A patent for an invention is the grant of a property right to the inventor, issued by the United States Patent and Trademark Office... What is granted is not the right to make, use, offer for sale, sell or import, but the right to exclude others from making, using, offering for sale, selling or importing the invention. Once a patent is issued, the patentee must enforce the patent without aid of the USPTO.
It turns out there are three specific types of patents.
- Utility patents - for useful processes, machines, articles of manufacture, etc
- Design patents - for new, original, and ornamental designs
- Plant patents - for the invention or discovery and asexual reproduction of any distinct and new varity of plant
I'm pretty sure plant patents aren't relevant to our discussion so that leaves us with utility and design patents.
The difference between design and a utility patents?
The USPTO addresses this in their guide to design patent applications:
In general terms, a “utility patent” protects the way an article is used and works (35 U.S.C. 101), while a "design patent" protects the way an article looks (35 U.S.C. 171). Both design and utility patents may be obtained on an article if invention resides both in its utility and ornamental appearance. While utility and design patents afford legally separate protection, the utility and ornamentality of an article are not easily separable. Articles of manufacture may possess both functional and ornamental characteristics.
I would think that any web application interface would have both design and utility components ("look and feel", anyone?). A dropdown for example has a certain look/design, but also very specific way it is used/feels.
A patent search for "look and feel" returns 3,799 results and a search for "user interface" returns 80,439 results. It must be searching the entire body of the patents as I don't see those terms in the titles returned. Warning, the links are SLOW if you choose to follow them.
Although weak, design patents do give you the ability to use the coveted terms “patent pending” and “patent issued,” as is appropriate. I have encountered many individuals who are only interested in a design patent for this very marketing purpose.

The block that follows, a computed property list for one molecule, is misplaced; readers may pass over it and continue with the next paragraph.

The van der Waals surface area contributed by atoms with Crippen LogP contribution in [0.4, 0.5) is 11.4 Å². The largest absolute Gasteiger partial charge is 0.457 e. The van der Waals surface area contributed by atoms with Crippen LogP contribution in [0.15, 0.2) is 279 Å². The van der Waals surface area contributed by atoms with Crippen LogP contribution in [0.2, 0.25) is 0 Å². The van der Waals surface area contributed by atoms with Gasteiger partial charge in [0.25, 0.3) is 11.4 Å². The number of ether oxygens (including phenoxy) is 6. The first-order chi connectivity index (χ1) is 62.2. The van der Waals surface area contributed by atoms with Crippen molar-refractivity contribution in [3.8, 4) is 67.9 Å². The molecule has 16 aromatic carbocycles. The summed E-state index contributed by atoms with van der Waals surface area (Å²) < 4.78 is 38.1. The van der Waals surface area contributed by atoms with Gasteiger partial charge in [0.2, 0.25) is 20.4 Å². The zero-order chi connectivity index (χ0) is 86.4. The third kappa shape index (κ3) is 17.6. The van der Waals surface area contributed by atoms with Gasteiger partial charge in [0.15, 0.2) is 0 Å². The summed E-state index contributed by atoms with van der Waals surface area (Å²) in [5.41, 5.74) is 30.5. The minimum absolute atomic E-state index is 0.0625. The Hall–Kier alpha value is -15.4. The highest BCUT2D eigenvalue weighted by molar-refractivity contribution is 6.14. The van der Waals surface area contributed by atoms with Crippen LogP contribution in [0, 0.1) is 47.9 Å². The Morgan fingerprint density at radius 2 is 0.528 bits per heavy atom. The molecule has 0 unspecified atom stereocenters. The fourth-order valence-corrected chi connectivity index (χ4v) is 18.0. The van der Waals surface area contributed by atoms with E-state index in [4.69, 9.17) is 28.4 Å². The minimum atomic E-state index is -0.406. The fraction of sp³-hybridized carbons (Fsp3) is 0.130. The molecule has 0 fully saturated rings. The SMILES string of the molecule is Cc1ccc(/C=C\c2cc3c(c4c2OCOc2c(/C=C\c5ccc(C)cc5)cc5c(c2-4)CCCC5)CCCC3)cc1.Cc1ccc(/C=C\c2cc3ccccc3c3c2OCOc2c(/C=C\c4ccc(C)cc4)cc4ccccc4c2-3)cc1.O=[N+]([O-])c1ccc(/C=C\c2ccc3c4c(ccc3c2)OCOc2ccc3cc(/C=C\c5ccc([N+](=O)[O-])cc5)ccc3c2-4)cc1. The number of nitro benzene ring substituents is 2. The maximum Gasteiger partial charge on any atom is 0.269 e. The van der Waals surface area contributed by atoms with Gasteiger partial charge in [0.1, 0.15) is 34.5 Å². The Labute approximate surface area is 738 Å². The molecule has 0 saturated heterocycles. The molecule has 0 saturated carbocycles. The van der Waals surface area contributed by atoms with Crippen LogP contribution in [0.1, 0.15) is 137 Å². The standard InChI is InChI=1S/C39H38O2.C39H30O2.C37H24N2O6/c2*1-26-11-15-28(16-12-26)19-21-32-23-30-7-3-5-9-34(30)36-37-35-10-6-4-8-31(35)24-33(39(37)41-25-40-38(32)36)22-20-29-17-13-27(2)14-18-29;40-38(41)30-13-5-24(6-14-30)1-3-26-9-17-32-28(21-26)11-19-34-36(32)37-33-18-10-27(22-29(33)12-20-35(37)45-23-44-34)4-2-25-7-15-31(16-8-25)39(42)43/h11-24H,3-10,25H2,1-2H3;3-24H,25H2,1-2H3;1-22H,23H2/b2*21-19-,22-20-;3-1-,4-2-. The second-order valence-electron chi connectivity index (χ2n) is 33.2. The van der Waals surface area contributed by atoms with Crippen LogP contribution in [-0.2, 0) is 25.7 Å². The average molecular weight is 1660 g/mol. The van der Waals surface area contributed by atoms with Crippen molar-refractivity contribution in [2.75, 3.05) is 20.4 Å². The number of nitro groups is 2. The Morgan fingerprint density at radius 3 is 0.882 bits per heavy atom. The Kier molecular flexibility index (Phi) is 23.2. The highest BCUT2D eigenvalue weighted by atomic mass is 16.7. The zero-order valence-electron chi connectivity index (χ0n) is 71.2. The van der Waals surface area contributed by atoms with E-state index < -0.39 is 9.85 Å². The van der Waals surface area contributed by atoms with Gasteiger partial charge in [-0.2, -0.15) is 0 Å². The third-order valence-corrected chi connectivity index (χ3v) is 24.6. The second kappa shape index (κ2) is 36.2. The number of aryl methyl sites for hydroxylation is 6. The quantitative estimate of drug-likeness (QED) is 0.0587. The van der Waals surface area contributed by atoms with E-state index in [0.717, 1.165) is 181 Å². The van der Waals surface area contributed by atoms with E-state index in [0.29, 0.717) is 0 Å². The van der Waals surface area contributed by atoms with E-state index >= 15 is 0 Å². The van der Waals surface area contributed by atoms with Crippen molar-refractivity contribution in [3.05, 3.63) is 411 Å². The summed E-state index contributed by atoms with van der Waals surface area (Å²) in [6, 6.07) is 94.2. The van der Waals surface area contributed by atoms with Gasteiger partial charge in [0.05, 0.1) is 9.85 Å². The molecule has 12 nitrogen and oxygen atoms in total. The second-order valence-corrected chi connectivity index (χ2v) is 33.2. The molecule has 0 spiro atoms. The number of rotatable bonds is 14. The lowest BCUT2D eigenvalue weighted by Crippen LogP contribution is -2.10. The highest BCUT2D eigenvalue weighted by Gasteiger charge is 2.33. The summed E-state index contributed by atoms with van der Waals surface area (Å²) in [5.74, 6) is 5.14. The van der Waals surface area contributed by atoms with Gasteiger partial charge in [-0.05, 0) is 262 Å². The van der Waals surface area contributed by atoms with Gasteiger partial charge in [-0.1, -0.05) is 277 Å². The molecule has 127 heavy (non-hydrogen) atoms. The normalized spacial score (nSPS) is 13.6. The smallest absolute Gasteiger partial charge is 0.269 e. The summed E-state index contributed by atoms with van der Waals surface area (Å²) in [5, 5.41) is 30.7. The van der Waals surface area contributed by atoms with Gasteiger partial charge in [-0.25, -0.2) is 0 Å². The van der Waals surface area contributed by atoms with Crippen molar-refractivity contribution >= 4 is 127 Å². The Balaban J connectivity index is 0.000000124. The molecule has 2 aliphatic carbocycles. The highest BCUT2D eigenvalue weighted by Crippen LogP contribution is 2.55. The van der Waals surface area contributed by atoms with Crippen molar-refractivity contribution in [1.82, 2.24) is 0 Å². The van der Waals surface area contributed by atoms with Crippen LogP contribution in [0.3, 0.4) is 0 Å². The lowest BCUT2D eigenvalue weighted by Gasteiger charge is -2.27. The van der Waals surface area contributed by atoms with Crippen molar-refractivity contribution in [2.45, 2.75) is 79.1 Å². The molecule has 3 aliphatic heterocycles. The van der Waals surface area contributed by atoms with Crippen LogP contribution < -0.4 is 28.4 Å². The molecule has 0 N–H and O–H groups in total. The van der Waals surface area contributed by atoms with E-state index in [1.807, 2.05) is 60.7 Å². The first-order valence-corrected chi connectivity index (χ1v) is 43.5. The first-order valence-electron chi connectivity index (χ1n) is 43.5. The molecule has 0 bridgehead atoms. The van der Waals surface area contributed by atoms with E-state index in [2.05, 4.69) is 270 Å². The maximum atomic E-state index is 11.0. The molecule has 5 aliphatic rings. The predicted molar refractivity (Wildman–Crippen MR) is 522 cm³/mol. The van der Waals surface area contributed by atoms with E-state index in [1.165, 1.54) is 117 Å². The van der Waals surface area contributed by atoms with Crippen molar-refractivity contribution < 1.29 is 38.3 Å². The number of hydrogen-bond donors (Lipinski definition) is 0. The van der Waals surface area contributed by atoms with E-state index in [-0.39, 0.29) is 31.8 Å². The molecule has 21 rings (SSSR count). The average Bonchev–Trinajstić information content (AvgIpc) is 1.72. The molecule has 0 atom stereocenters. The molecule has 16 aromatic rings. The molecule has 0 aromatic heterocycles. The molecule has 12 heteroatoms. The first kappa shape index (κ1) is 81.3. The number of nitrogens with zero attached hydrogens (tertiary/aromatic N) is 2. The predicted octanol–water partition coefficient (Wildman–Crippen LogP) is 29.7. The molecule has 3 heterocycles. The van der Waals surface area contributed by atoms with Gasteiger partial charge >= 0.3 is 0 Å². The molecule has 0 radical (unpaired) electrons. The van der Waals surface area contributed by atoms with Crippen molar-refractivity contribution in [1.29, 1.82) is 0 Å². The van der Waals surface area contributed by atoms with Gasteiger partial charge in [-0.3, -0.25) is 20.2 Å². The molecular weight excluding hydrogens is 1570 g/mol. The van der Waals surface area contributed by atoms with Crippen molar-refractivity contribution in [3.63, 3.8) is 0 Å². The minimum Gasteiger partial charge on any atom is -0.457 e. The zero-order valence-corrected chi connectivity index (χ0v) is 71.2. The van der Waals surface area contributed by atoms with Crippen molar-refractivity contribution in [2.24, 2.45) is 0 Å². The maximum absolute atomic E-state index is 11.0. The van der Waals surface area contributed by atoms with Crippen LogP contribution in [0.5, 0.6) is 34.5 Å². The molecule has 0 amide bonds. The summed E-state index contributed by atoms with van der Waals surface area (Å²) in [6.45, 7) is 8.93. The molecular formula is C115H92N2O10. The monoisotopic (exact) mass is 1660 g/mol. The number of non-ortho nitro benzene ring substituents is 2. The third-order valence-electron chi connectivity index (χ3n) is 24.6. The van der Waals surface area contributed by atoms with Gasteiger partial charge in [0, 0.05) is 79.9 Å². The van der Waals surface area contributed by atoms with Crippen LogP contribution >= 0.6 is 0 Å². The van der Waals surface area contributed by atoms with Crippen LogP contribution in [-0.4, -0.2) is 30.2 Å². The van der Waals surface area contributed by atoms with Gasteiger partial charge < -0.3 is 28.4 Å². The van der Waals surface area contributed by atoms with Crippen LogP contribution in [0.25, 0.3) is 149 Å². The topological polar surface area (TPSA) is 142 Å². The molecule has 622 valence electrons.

I have also heard several others say this same thing: that design patents themselves are the weakest kind of patent. The ipwatchdog.com article does go on to say that design patents can become formidable if acquired in bulk or mixed with utility patents:
If you have 10 or so design patents on similar variations you harness the power of a portfolio rather than relying on any single patent. If a competitor were to want to step in they would have to get around 10 weak patents, a task that is not very easy to do in many cases. Similarly, if you have a utility patent, one or more design patents (preferably several) can make a nice, economical way to expand exclusivity through the leverage of a patent portfolio.
Evidentially with patents less is not better. :-)
If you're wanting to read more on the subject wisegeek.com has also written on the difference between design and utility patents and provides some examples of each type:
For example, designer eyeglass frames, the original Coca-Cola bottles, and "Pet Rocks" would have all been protected with design patents.
For example, going from LED technology to OLED would call for a new utility patent. ... Other examples would be a better carburetor, a new type of self-fastening diaper or a new recipe.
The USPTO itself defines design pretty specifically.
If you're curious here are some real life patents:
- D472,245 - We claim the ornamental design for a media player, substantially as shown and described.
- D523,441 - The ornamental design for an icon for a portion of a display screen, as shown and described.
- 7,372,473 - Zooming controller
- 7,370,216 - Conserving power by reducing voltage supplied to an instruction-processing portion of a processor
37signals and Patents
As far as I know 37signals has never claimed to hold any patents. An online search of U.S. patents seems to also support that 37signals holds no U.S. patents. If anyone knows of any patents (or if any of the 37signalers have their own patents) please let me know and I'll update this section. There is also the small chance I'm using the USPTO search mechanism improperly.
It seems that if 37signals were to acquire multiple design and utility patents on their "look and feel" they might begin to find themselves in a position to "exclude others from making, using, offering for sale, selling or importing" similar designs or a similar look and feel.
I'm not suggesting they start acquiring patents. Just saying.
I had a suspicion patents would be relevant to our discussion and I think they have been; but now it's time to move on. Copyrights, up next.